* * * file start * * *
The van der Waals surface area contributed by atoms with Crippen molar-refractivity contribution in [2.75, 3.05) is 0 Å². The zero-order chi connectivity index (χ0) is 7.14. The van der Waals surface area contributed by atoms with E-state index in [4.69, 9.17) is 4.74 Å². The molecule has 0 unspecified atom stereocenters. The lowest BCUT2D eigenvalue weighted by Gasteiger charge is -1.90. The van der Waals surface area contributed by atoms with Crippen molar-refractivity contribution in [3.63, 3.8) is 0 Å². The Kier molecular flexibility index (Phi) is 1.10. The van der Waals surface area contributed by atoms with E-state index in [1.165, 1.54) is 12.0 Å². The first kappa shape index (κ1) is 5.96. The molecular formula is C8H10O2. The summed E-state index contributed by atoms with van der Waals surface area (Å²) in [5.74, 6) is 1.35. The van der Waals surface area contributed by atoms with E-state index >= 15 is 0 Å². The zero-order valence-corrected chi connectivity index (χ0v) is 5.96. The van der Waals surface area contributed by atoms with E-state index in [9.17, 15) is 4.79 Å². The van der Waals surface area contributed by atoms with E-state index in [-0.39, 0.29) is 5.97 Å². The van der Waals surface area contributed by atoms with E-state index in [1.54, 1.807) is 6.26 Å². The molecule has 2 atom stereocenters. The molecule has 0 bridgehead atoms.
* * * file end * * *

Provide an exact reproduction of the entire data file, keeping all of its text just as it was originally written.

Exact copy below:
The van der Waals surface area contributed by atoms with Crippen molar-refractivity contribution in [2.75, 3.05) is 0 Å². The zero-order chi connectivity index (χ0) is 7.14. The van der Waals surface area contributed by atoms with E-state index in [4.69, 9.17) is 4.74 Å². The molecule has 0 unspecified atom stereocenters. The lowest BCUT2D eigenvalue weighted by Gasteiger charge is -1.90. The van der Waals surface area contributed by atoms with Crippen molar-refractivity contribution in [3.63, 3.8) is 0 Å². The Kier molecular flexibility index (Phi) is 1.10. The van der Waals surface area contributed by atoms with E-state index in [1.165, 1.54) is 12.0 Å². The first kappa shape index (κ1) is 5.96. The molecular formula is C8H10O2. The summed E-state index contributed by atoms with van der Waals surface area (Å²) in [5.74, 6) is 1.35. The van der Waals surface area contributed by atoms with E-state index >= 15 is 0 Å². The zero-order valence-corrected chi connectivity index (χ0v) is 5.96. The van der Waals surface area contributed by atoms with E-state index in [9.17, 15) is 4.79 Å². The van der Waals surface area contributed by atoms with E-state index in [-0.39, 0.29) is 5.97 Å². The van der Waals surface area contributed by atoms with E-state index in [1.54, 1.807) is 6.26 Å². The molecule has 2 atom stereocenters. The molecule has 0 bridgehead atoms.